I wish we could do an experiment, but my growing area is not full sun, so I couldn't compare. [g] I'd like to know how long it takes to see growth above ground when you sow your pre-sprouted seeds. Maybe I should try that next year.

    I just checked my soil temps where I would sow peas or beans and in one area it is only up to 55 degrees, which has more leaf mulch on it, which I should have removed by now - and the other area, where my peas are already up an inch, the temp was almost to 60 degrees only. Still too cool for beans.

    NHBabs z4b-5a NH thanked prairiemoon2 z6b MA
  • 5 years ago
    last modified: 5 years ago

    I didn’t check my soil temperature because my experience is that once sprouted, they just go into suspended animation until the soil is a temperature they like; they don’t rot. My garden is in full sun, but was still under snow three weeks ago and got in inch or so of sleet a week ago, so it is still fairly cool. I will try to remember to keep an eye on them for you so you know how long it takes, but I have done this for years with almost 100% successful sprouting.

  • 5 years ago

    Oh, I don't doubt they will all sprout and succeed, I just wondered if it actually would save me any time and get peas growing earlier than doing it the other way.

    NHBabs z4b-5a NH thanked prairiemoon2 z6b MA
  • 5 years ago
    last modified: 5 years ago

    I like it because it means I don’t have to time my pea planting as carefully, and so I do get peas earlier and tend to have a longer season therefore. Otherwise I would wait until I knew that the soil was warm enough that they wouldn’t rot, so they would get planted later.

  • 5 years ago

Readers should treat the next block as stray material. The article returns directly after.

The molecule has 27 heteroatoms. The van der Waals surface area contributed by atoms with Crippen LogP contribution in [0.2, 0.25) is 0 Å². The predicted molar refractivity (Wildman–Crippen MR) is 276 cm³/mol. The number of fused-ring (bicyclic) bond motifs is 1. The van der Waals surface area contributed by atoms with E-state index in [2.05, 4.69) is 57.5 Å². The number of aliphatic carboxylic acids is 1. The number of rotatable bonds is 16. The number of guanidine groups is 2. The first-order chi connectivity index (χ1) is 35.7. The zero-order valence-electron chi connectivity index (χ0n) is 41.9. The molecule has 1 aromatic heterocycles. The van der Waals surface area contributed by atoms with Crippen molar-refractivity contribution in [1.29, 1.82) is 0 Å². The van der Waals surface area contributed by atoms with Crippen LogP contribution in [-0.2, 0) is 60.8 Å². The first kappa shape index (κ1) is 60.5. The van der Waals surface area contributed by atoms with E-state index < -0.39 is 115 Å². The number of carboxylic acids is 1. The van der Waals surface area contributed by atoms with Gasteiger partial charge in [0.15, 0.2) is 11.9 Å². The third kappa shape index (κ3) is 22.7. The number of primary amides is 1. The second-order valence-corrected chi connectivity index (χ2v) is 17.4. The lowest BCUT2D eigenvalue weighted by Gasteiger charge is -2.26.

That makes sense. I'll have to try it.

    NHBabs z4b-5a NH thanked prairiemoon2 z6b MA
  • 5 years ago
    last modified: 5 years ago

    I have also,learned through experience that it is a whole lot easier to put in the pea fence when I plant them rather than waiting because I often don’t notice until they are several inches high. So my peas are planted and the fence is up, and I next need to add some Mylar pinwheels and perhaps some blood meal and or head high fishing line in the garden since there were some deer hoof prints.

  • 5 years ago

    I'm a little concerned with a rabbit I've seen around all winter. The only thing I've noticed that has been 'chewed' are crocus, but I'm about to put my seedlings in my beds today and sow lettuce seed. When you mention mylar pinwheels, I wonder if that would be a deterrent for a rabbit? Where did you get yours?


    My trellises are up year round and I used cattle panels. I've been happy with that arrangement. I hoped to add more clover to my lawn to satisfy a bunny, but lawn work is always at the bottom of the spring list.


    Sorry you have to deal with deer - that has to be very difficult.

    NHBabs z4b-5a NH thanked prairiemoon2 z6b MA
  • 5 years ago

    Miniature daffodils are blooming on the south side of the house. I didn't realize they were miniatures when I bought them at Ocean State Job Lots. I think this is the third spring for them and already they have multiplied a lot. Chives are up. I haven't really gotten out in the garden but I see some green in the mess of old dead grass/etc. which I'm pretty sure are oriental poppies. Salad burnet is also up in the herb garden. Creeping thyme is a mess and needs some cutting. I should probably dig out half of it.